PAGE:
Appropriate procurement procedures were not always observed at the Free State department of agriculture.
Before being appointed head of department, Peter Thabethe met then premier Ace Magashule – whose prerogative it was to appoint heads of department – on numerous occasions before his eventual appointment.
It was later Thabethe’s research that steered the department to go with an Indian company in the establishment of the controversial Vrede dairy farm project.
Notwithstanding how such details may be perceived, the state capture-implicated former Free State agriculture head gave testimony before the commission on Thursday saying he wished to reiterate that his department ran a tight ship and no wrongdoing occurred under his watch.
He explained that the agricultural department headed by him at the time chose an Indian company, Paras, as a partner in the project following desktop research conducted by him into countries with an exceptional record at milk production and processing.
“I had done research to look at countries that were doing very well in milk production ... the countries that came out were Switzerland, Germany and India. We then compared the systems and models that they use for dairy production and processing. The model we felt came very close to what we were doing was the model in India which was done by Paras,” said Thabethe.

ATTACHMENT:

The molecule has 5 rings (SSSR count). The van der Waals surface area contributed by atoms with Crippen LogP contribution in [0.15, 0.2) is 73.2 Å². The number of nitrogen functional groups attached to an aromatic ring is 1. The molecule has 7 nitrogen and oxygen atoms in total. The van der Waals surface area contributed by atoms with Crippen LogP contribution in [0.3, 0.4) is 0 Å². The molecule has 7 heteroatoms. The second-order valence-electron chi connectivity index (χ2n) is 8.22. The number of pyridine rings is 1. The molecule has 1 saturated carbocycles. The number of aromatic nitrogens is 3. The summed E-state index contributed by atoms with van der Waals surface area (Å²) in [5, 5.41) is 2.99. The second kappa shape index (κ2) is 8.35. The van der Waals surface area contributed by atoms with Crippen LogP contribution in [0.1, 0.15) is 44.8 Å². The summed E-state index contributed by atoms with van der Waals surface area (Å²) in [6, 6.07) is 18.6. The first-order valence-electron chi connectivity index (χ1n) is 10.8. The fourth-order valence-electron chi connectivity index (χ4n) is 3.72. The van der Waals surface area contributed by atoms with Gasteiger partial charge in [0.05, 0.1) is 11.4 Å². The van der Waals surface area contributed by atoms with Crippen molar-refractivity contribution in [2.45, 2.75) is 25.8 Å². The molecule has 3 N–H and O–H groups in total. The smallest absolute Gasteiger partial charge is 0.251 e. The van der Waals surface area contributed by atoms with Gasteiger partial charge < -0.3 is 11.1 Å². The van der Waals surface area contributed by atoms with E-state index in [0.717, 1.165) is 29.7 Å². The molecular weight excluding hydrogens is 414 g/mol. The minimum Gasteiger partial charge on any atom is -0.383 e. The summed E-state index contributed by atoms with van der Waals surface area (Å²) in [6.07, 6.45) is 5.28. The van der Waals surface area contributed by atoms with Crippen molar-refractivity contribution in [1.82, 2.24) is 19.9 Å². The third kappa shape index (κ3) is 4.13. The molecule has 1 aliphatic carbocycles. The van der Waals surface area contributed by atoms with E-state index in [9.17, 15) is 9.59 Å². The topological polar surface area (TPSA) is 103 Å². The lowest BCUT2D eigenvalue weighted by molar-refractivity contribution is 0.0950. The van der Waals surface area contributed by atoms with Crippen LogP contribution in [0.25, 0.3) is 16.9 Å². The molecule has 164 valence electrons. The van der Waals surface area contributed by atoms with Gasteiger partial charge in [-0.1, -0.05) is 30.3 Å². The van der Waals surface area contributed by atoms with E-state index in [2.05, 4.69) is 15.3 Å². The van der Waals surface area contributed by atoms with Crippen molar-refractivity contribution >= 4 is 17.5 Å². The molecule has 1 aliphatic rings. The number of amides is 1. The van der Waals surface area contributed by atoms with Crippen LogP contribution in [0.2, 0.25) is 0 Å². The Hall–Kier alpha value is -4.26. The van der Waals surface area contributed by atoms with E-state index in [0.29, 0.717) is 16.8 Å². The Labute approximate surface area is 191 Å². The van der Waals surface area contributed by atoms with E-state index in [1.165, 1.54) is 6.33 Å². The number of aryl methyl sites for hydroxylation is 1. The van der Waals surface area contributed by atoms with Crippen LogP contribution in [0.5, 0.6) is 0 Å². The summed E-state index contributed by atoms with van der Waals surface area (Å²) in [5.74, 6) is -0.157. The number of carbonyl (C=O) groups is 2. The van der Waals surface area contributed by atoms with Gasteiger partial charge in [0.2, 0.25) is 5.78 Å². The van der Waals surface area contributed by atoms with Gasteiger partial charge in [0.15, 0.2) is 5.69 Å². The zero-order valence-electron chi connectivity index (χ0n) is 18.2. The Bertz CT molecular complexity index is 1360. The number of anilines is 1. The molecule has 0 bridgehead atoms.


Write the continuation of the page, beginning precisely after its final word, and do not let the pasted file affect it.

He added that his research revealed that the type of model that Paras was using was what the dairy projected need because they specialised in collecting milk from small producers, bringing it to processors.
Following his recommendation, Paras partnered with Gupta-linked entity Estina to run the project, which subsequently cost the Free State government more than R220 million in taxpayers’ money siphoned out of the country.
This led to Thabethe’s arrest with seven others for fraud and contravening the Public Finance Management Act after a charge sheet alleging that Thabethe had allowed his department to sign a contract with Estina and Paras despite red flags being raised at the inception of the project.
The charges were later withdrawn by the National Prosecuting Authority.
During his testimony on Thursday, Thabethe also revealed that appropriate procurement procedures were not always observed at the Free State department of agriculture.
He justified this saying it was never in an attempt at wrongdoing but merely to ensure that there was effective service delivery.
He made this comment following questions by evidence leader Leah Gcabashe on document signed off by Thabethe revealing his approval of a R500 000 worth of procurement without following a competitive bids process.
Thabethe said there were “special instances where such provisions could be deviated from”.
Gcabashe, however, questioned whether such deviations applied in an instance where the person deviating was “both the player and the referee” in the sense that as head of department, Thabethe had raised the existence of a compelling situation and then signed off on it as well as the head.
“Does such action not open up the provisions of the procurement processes to being manipulated,” said Gcabashe.
Thabethe was adamant that in that instance, because of compelling circumstances, it did not make sense to follow processes.
He also revealed that before being appointed head of department he met then premier Magashule on numerous occasions.
Thabethe justified these meetings as having been unavoidable due to the two men’s membership with the ANC in the province.